What is shoulder arthroscopy (key hole surgery)
Shoulder arthroscopy is generally day surgery meaning the patient goes home on the same day as surgery. You cannot eat or drink anything after midnight the night before surgery unless specifically instructed to do otherwise.
A 4 mm camera called an arthroscope is inserted into your shoulder to closely inspect the joint and surrounding tissues. Specialized instruments inserted through small puncture holes are used to treat the pathology such as a torn labrum in an unstable shoulder or a torn rotator cuff in a weak and painful shoulder. The surgery itself typically takes 1-2 hours but expect to be at the hospital most of the day. You will need someone to drive you home and you must have someone at home with you for the first night.
Depending on your health and age you may be required to be seen in the pre-admission clinic at the hospital by our anaesthetists. You will be given a general aesthetic (put to sleep) for the procedure. You may be offered a nerve block by the anaesthetist which involves freezing the nerves to the arm by injecting anesthetic medication around the nerve to your arm with a needle inserted on the side of your neck. The block can last anywhere from 6 – 18 hours depending on a number of factors. It is important that you take pain medications when you get home to avoid playing “catch up” with your pain when the nerve block wears off.
You will be given written instructions after surgery on how to look after your shoulder. If there is confusion, call your surgeon’s office.
You will wake up with sling on. This must be worn at all times until you see your surgeon. Typically you will be required to wear a sling at all times, including while you sleep for the first 6 weeks. It is crucial that the sling is worn to allow the repaired tissues to heal. You may take the sling off several times per day for 5 – 10 minutes to move your elbow and wrist and perform pendulum exercises. You may also take the sling off while being supervised by your physiotherapist.
The sling provided by the hospital is a basic sling is not very comfortable or robust. There are specialized slings that may be more comfortable that can be purchased prior to surgery. In some cases, such as massive rotator cuff tears, your surgeon may insist that a sling with an abduction pillow be used to decrease force across the repair. If you have extended benefits, through work for example, most of the cost of these devices is typically covered. Please see our page highlighting the slings and/or discuss any questions or concerns regarding a sling with your surgeon or their office assistant.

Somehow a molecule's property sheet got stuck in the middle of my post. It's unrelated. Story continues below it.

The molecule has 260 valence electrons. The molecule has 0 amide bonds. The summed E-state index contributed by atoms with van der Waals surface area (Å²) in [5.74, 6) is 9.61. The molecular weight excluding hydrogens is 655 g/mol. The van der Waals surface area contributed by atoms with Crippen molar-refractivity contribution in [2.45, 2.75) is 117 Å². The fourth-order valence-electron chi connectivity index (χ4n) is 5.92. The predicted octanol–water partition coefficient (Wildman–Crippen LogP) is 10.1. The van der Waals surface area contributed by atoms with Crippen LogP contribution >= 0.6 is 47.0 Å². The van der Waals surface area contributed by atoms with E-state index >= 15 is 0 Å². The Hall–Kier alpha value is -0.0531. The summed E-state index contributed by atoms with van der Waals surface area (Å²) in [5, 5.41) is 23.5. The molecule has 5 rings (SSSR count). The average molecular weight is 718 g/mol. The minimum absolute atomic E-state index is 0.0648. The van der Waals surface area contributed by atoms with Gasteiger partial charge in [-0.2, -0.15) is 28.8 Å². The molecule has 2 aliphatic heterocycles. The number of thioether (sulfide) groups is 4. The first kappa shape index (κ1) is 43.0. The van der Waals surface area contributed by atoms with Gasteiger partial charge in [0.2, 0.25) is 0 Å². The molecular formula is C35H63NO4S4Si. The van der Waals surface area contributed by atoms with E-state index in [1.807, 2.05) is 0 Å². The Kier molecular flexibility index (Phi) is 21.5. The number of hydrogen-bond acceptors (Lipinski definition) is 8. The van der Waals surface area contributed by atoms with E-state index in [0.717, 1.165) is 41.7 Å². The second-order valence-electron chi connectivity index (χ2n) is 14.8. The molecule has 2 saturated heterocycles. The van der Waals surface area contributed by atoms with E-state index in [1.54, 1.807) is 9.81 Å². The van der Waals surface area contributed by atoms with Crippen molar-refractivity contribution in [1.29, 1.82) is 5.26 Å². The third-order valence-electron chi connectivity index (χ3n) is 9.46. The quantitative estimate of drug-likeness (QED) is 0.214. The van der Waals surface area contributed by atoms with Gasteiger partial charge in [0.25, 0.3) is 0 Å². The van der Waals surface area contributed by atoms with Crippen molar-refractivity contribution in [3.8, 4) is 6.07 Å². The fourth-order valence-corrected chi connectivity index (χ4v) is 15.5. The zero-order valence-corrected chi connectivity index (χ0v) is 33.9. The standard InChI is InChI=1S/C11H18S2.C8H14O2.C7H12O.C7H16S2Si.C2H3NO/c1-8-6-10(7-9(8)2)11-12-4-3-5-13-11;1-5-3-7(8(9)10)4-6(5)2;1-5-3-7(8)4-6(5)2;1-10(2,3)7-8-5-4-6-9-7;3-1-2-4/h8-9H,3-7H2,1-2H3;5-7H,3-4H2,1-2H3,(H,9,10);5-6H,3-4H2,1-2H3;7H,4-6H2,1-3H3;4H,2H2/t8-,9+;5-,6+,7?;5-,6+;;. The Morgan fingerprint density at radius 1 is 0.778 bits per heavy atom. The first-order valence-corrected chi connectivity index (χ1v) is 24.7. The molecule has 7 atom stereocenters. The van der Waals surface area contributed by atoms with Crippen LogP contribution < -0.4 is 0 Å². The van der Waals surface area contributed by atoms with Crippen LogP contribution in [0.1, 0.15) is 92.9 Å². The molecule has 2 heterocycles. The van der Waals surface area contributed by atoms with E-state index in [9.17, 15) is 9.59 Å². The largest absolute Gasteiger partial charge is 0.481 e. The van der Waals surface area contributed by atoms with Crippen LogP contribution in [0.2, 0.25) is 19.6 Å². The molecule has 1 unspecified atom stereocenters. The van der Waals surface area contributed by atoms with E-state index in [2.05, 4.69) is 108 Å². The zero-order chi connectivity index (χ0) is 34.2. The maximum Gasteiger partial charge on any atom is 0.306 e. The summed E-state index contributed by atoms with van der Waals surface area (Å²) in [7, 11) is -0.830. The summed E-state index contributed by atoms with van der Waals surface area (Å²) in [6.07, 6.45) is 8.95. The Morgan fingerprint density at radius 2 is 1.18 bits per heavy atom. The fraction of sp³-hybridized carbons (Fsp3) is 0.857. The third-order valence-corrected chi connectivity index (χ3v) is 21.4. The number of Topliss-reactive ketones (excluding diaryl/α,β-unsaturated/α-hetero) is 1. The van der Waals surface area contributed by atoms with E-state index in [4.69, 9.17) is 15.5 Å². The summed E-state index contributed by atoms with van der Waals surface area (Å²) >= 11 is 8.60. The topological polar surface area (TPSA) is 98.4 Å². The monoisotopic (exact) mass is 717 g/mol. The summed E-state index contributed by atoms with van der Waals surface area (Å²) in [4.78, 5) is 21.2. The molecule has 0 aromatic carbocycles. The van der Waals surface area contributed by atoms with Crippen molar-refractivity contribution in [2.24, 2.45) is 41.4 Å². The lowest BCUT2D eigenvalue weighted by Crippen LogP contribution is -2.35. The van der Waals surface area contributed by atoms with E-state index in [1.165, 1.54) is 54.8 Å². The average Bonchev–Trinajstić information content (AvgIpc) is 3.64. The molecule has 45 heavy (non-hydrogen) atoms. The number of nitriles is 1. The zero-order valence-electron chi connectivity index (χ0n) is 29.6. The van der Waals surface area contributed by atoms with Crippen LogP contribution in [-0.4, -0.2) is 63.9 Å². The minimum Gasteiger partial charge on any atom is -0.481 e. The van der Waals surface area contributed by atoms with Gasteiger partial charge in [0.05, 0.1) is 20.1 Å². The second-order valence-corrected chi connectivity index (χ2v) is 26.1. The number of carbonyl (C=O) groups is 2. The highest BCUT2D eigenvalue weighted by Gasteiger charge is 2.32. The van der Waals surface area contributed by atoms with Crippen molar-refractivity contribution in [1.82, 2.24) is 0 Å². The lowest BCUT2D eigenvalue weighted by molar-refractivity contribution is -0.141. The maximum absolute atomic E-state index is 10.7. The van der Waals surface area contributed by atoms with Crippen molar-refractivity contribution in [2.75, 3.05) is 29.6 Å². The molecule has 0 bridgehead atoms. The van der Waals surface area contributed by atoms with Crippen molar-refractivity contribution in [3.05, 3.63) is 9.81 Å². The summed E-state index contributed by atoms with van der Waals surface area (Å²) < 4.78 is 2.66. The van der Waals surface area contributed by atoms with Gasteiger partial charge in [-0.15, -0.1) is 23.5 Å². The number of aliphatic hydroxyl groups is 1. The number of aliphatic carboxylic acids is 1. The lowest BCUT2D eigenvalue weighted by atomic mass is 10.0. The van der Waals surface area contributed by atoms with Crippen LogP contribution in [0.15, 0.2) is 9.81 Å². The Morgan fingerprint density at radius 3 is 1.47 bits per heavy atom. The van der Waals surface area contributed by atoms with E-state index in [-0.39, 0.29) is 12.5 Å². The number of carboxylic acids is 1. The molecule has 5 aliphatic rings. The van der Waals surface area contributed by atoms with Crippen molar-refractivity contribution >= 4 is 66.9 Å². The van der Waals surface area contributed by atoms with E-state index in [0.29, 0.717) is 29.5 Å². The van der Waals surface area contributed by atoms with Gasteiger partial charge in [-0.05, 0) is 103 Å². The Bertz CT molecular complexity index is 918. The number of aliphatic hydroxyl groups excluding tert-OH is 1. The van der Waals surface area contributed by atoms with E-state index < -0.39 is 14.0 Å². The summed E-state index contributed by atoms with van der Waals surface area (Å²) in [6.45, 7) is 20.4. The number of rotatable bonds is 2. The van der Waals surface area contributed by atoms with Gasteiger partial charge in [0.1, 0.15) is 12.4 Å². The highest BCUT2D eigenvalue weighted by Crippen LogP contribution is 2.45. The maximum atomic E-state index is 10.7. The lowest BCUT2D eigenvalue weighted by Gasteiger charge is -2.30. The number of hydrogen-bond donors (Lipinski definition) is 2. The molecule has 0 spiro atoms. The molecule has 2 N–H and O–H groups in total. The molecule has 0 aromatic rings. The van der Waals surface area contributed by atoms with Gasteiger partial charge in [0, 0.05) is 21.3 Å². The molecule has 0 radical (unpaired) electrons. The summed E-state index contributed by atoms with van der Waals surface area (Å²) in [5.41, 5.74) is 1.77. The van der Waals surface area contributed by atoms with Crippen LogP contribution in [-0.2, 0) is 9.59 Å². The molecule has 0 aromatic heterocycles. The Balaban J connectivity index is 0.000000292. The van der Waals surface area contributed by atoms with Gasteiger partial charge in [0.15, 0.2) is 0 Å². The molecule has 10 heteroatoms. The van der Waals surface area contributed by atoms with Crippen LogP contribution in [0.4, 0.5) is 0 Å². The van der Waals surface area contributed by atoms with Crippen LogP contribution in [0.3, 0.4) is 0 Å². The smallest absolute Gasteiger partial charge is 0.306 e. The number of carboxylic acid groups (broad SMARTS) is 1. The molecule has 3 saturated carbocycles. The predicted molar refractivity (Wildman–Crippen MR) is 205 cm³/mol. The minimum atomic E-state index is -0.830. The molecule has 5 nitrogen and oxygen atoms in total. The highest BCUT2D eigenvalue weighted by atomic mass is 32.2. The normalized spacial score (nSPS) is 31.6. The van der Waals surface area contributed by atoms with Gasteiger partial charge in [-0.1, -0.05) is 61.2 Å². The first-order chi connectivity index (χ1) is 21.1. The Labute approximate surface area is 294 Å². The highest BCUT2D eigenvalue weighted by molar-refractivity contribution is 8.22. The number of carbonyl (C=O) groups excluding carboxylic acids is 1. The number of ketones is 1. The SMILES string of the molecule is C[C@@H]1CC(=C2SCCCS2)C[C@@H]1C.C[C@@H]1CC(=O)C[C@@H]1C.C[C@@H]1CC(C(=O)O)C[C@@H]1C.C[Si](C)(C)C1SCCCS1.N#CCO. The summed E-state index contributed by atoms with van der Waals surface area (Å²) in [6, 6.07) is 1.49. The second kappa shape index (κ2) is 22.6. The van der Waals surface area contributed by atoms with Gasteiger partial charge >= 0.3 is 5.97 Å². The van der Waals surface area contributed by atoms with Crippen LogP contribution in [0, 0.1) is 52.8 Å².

Even though the surgery is done through small incisions it is sore. Rotator cuff surgery tends to be especially uncomfortable. After rotator cuff surgery most people feel most comfortable sleeping in a reclining type chair for the first couple of weeks. A ‘zero gravity’ type chair may be something you want to think about purchasing prior to surgery if you do not have a recliner at home.
Medications – You will be provided with analgesic medication to help manage your pain in the first several weeks. You can taper off of the medication as soon as your pain starts improving. Tapering down from the narcotic medication onto Tylenol and/or anti-inflammatory medications (such as Advil/Ibuprofen, Aleve/Naproxen or Celebrex) after the first several days is a good way of avoiding some the side effects of narcotic pills (such as constipation and drowsiness).